It’s bad enough “Johnny” can’t write, now in a global economy he’s going to need to be able to communicate across oceans and borders to be successful.
The business world has become a global workplace with companies competing in worldwide markets. As businesses grow and expand into other countries, human resource professionals and other business leaders are required to communicate with not only the employees at their own location, but also with employees located around the globe. In addition, employees may be required to communicate with co-workers, customers and suppliers from different countries and cultures. Learning how to communicate effectively in the global workplace and interact with a diverse workforce is essential; however, it can also be a challenge.
Below are several tips for communicating in a global workplace:
Objectivity: Be objective about people, countries and cultural characteristics. Employees should learn to judge people by their work performance, not by their personal characteristics
Openness: Be open to differences and don’t assume an attitude of superiority.
Flexibility: Be flexible when working with people or co-workers who are different from you. This may include looking for an alternate method and style of communication, or learning to adjust your approach when interacting with such an individual.
Sensitivity: Remember the golden rule; treat others as you would expect to be treated. Be sensitive to diversity that might affect communication and strive to be courteous and considerate of others’ cultures and customs.
Self-Awareness: Don’t forget to focus on yourself and root out biases and misconceptions that might interfere with effective communication.
Knowledge: Take the time to learn about the languages, countries, customs and cultures of the people you will communicate with on the job. Also be aware of and take into consideration the different time zones you may be communicating to.
Patience: Be aware that people from other cultures and countries may communicate with you in ways that are unfamiliar, so you may need to slow down and be patient with them.
Depending on what country your global co-workers are from can determine how they interact and communicate. For example, communication experts have identified “high-context” cultures and “low-context” cultures. The high-context cultures, such as Asia, India, and the Middle East, may feel more comfortable with consensus rather than with competition; place a high priority on politeness and social conventions; and rely more on intuition and feelings when doing business. In addition, high-context cultures tend to emphasize relationships when doing business, which makes rapport and trust-building important components of global business communication. Low-context cultures, such as the United States, Canada and Northern Europe, may prefer direct rather than indirect communication, competition rather than consensus, logic and facts rather than intuition and feelings, and action-oriented rather than relationship-oriented communication.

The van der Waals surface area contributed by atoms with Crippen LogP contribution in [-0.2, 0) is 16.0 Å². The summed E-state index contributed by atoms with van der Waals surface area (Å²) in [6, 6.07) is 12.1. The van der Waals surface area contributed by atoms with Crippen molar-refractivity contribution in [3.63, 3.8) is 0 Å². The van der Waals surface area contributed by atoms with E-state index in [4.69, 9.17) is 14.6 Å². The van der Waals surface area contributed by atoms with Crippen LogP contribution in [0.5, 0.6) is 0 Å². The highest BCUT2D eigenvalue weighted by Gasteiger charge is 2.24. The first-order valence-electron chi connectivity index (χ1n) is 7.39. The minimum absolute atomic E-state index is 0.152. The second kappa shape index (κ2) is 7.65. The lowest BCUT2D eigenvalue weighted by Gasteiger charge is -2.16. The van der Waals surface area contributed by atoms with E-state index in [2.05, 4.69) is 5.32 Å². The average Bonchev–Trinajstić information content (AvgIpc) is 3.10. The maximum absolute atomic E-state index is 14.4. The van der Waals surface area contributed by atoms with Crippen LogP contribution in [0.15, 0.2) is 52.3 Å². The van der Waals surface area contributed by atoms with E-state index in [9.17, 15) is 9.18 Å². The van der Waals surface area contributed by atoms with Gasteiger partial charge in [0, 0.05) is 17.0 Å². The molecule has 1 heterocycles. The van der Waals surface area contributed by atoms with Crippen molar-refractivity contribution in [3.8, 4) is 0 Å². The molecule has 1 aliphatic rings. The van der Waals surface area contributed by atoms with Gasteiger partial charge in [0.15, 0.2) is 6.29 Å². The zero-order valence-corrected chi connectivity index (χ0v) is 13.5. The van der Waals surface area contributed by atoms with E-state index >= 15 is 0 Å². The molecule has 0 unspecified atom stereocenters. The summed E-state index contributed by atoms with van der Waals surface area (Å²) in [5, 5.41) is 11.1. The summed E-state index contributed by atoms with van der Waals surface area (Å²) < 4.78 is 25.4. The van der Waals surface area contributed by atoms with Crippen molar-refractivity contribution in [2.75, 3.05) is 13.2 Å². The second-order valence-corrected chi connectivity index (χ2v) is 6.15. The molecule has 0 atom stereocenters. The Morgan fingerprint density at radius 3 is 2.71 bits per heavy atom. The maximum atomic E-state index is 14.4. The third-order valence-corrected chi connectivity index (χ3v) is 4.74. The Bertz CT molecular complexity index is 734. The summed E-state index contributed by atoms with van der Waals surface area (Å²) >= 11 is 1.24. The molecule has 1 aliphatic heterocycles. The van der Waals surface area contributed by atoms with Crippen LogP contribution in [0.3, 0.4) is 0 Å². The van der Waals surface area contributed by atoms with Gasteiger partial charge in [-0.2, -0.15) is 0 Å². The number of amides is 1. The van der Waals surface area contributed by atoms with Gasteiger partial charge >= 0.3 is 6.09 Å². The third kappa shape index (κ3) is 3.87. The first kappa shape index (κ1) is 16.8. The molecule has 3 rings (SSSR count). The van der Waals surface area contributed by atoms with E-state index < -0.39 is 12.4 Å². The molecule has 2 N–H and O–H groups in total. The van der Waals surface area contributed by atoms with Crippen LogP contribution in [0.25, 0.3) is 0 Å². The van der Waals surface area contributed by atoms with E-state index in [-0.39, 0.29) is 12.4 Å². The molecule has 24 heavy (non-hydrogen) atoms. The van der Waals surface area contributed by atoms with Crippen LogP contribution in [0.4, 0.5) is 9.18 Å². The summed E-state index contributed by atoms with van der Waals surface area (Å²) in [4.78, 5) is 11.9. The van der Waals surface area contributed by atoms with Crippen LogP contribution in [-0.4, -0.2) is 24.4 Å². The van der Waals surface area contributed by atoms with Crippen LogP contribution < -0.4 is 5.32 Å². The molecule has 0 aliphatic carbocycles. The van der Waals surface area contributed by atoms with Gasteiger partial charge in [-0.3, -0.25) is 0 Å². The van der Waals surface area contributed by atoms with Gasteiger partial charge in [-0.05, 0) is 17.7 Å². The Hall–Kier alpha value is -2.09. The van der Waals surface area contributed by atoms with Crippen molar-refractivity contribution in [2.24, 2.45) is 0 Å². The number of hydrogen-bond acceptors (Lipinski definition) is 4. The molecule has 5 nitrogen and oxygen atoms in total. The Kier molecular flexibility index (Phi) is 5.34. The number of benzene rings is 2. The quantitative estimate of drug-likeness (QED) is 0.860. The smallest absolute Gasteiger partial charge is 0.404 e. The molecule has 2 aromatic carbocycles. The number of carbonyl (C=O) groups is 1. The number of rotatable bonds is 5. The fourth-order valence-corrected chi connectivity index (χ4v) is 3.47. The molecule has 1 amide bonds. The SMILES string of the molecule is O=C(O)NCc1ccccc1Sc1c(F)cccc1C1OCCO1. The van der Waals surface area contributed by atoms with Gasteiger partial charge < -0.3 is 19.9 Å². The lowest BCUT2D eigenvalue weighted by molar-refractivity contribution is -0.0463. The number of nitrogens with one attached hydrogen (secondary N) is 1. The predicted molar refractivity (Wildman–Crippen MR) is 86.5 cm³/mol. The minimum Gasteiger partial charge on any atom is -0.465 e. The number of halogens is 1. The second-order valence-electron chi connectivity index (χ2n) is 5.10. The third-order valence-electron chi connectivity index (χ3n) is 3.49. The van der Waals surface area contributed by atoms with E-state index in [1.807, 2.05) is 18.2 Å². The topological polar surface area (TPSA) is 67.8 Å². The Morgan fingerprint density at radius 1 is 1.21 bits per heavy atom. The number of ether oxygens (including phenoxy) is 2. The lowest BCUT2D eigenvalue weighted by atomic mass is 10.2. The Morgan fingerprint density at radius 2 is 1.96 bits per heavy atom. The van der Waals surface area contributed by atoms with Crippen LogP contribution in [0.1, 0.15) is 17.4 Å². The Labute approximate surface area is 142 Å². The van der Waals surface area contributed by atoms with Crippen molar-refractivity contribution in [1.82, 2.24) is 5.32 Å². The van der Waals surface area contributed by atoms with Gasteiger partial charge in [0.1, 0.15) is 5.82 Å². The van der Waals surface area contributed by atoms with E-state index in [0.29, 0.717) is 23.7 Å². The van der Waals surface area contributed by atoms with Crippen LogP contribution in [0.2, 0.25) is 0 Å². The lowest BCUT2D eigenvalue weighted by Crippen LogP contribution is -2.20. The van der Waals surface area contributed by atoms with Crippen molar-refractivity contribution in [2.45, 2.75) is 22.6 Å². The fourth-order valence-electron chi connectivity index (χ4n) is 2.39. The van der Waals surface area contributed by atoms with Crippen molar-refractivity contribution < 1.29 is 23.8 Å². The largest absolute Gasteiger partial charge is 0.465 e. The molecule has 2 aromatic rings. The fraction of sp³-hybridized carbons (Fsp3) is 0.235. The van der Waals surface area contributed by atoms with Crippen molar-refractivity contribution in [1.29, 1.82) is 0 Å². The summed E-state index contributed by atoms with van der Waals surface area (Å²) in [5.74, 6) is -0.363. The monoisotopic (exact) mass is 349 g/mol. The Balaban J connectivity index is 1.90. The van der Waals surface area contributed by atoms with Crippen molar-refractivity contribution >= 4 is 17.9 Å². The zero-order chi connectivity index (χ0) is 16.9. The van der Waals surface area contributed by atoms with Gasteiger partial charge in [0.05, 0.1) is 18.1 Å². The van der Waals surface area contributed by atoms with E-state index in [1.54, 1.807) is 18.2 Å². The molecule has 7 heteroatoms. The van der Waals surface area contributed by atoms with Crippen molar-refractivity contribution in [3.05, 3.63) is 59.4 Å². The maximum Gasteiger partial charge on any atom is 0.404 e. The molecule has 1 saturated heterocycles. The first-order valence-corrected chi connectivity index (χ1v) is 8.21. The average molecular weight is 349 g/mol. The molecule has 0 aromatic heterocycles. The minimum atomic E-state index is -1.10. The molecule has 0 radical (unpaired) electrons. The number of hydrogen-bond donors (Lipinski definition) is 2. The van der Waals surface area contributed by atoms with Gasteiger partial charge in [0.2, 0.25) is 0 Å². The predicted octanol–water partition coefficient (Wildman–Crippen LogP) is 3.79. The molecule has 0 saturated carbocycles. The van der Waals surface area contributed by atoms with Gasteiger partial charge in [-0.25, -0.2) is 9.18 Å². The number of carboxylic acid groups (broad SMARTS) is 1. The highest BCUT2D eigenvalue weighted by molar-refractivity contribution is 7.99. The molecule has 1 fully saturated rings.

Here are a few other cultural differences that may also affect how we communicate globally:
- Customs such as dress, food, holidays, etc. vary from culture to culture.
- People from other countries may have a difference sense of time than you do. Therefore, decision making may take place at a slower pace than what you are used to.
- Humor often doesn’t translate well from culture to culture.
- The experiences and world view of people you communicate with may very well be different from your own.
- Business etiquette often differs from culture to culture.
There are bound to be mistakes and misinterpretations in communication when dealing with a multi-national organization. However, most people will forgive a cultural error as long as the individual is thoughtful, respectful, and polite. When problems arise, don’t wait and see what happens because things could get worse. Instead, work with others to resolve the communication problems in a professional manner and get help from a co-worker or supervisor if needed. Most importantly, employees should learn from the experience and use that knowledge to communicate better in the future.
For more information about communicating and training a multi-cultural workforce, click here to download our white paper titled, Do’s and Don’ts for Training Diverse, Multicultural, and International Audiences.